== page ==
Last spring, 2014, a friend suggested that it was time for me to put forward a “collected poems” issue, since I have been writing poetry for over thirty years and had four books plus a lengthy chapbook. I decided to try it, but name it “Selected Poems,” not “Collected Poems,” which connotes all.
Do you write every day to a schedule, or do you write in bursts and sprees.
Bursts and sprees. I wish that it were the other way.
Give us an idea of your writing method. First draft by hand or by computer. Do you outline or improvise?
I almost always write a hand-written draft. And I have a peculiar method: I HAVE TO WRITE ON UNLINED PAPER, plain white typing paper. I write anything at all that I write this way. I discovered in the last of my graduate school for my Ph.D. that lines get in the way of my thinking. I convinced all my professors but one to allow me to write my Ph.D. exams either by typing them (one took me all day) or on unlined paper. Once I learned that, it was literally like I had glasses on my thinking. I could see, and think—and the line blinders were removed. If I am writing a short essay, or review, the same is true: I have to write the first draft on white, only white, unlined typing paper. Nothing else. Only rarely, if a “burst” poem has hit me, I have written the first draft on the computer. (Then I print that out and work on it by hand, and begin again.”) I do not outline poems. I never have. I outline even the shortest essays or reviews, which I also consider essays.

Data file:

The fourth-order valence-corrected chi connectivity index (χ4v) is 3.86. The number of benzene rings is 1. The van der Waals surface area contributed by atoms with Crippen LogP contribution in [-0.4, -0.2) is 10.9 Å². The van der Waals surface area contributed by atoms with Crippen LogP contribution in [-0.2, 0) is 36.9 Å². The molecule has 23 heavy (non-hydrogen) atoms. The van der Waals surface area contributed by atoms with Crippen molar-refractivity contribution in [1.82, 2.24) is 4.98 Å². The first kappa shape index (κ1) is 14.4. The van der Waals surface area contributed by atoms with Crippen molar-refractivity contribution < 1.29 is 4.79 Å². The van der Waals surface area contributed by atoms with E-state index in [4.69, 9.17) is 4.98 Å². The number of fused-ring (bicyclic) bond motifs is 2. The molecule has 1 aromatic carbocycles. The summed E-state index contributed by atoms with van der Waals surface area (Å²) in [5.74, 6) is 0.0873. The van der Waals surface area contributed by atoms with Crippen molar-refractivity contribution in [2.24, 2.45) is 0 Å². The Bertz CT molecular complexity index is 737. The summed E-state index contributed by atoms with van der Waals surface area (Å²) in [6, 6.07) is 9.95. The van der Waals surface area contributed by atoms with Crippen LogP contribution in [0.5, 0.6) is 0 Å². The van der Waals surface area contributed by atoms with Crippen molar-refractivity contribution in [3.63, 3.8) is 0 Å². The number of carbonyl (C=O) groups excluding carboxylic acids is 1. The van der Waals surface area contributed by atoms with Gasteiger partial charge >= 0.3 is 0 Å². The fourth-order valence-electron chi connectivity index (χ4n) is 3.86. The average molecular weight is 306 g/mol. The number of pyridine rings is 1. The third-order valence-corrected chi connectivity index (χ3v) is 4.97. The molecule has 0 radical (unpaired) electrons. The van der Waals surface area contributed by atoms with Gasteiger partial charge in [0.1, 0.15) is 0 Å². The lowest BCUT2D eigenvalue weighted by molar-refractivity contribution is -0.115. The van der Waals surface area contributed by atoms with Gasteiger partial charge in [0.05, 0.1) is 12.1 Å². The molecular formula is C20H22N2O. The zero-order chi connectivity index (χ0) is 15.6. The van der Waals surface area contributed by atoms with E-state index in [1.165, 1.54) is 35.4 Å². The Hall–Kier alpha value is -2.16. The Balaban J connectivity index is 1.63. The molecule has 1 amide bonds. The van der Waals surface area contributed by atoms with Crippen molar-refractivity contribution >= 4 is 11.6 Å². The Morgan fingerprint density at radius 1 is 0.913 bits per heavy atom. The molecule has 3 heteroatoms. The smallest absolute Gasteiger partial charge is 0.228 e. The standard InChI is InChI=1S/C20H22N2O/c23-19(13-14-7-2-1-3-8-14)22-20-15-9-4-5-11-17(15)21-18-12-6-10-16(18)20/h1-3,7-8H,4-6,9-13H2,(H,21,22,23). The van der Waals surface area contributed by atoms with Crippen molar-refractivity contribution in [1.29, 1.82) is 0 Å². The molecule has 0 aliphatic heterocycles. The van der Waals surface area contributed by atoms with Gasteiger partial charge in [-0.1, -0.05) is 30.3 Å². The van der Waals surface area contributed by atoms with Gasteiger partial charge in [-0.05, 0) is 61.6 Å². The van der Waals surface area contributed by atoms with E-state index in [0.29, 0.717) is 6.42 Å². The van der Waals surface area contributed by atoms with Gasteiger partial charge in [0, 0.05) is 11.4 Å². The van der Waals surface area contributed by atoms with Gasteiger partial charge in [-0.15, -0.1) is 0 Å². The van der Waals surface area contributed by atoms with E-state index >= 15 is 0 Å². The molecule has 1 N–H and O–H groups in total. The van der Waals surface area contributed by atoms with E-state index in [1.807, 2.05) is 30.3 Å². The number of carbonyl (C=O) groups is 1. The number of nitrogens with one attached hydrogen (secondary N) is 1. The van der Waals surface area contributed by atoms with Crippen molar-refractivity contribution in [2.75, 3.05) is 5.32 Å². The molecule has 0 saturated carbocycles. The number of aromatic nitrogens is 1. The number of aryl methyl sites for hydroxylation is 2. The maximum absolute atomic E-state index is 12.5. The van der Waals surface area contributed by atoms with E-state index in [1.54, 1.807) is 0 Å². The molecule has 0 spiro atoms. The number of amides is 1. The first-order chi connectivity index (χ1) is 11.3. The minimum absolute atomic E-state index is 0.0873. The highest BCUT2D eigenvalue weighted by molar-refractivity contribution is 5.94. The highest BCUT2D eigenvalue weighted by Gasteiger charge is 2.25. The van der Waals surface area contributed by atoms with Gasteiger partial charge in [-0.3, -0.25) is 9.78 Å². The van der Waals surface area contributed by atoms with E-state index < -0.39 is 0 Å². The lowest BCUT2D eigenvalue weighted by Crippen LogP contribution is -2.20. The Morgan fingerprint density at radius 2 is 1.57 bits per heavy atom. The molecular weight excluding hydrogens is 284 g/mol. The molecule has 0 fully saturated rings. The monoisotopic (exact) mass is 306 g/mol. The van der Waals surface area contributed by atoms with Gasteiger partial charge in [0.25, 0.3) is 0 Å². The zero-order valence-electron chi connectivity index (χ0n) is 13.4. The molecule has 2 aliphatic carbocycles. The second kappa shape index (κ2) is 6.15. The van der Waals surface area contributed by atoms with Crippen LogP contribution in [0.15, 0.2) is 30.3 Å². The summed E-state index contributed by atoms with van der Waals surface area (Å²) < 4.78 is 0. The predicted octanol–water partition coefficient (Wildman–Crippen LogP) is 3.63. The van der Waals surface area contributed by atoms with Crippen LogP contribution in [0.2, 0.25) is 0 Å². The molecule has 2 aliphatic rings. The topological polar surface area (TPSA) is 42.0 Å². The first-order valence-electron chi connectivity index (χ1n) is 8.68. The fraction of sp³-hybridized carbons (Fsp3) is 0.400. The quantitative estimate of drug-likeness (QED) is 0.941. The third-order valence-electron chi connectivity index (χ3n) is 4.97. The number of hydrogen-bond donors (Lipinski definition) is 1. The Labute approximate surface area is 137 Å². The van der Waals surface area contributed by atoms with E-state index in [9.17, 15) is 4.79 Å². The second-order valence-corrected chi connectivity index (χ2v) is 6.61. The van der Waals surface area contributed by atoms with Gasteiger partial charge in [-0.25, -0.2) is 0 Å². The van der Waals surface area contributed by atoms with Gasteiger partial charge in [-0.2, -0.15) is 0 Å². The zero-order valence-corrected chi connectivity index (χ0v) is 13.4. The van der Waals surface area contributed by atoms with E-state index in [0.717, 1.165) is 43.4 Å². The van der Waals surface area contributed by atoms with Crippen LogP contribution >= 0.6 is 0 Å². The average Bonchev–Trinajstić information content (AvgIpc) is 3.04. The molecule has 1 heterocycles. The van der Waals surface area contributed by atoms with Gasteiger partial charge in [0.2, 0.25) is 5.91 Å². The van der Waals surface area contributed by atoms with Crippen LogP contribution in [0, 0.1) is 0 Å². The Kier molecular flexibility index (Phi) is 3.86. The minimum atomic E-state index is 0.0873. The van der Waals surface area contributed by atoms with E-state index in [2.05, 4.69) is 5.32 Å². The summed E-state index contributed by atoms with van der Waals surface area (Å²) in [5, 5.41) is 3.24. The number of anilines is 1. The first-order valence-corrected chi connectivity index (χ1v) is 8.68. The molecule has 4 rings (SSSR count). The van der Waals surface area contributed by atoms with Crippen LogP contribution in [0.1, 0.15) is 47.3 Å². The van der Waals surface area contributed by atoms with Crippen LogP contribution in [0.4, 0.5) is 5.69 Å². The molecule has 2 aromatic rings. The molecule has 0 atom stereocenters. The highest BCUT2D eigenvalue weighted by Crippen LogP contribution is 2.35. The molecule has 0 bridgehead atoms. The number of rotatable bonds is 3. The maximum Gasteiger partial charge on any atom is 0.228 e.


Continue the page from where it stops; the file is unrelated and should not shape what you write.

What are your four or five (or ten) favorite books?
Willa Cather’s DEATH COMES TO THE ARCHBISHOP; Elizabeth Bishop’s THE COLLECTED POEMS; Wallace Stevens’ THE COLLECTED POEMS; Flannery O’Connor’s COLLECTED STORIES; Harper Lee’s TO KILL A MOCKINGBIRD. Any memoir about surviving the Nazis in any way. (I have read about four new ones lately.) KITE RUNNER. Any book by Jane Hirshfield or by Edward Hirsch.
If you could be any character in a world of literature, who would you be?
Scout’s father, Atticus, in TO KILL A MOCKINGBIRD, or the chauffer in DRIVING MISS DAISY.
We’re interested in your next creative endeavor—would you like to share information about it?
YES. I have been asked to submit another 80-100 page book by the board of another small press. But my real passion is to finish my 300 memoir of growing up in Mississippi in the 1940s and 1950s. That era has passed It was unique in American history, for some good reasons. Very few persons are alive to remember it now. I want to set down my memories from early childhood until age 17, when I left for university and Texas. That’s my real passion next. (Although I do have the drafts of more than 80 poems to work on for the other project).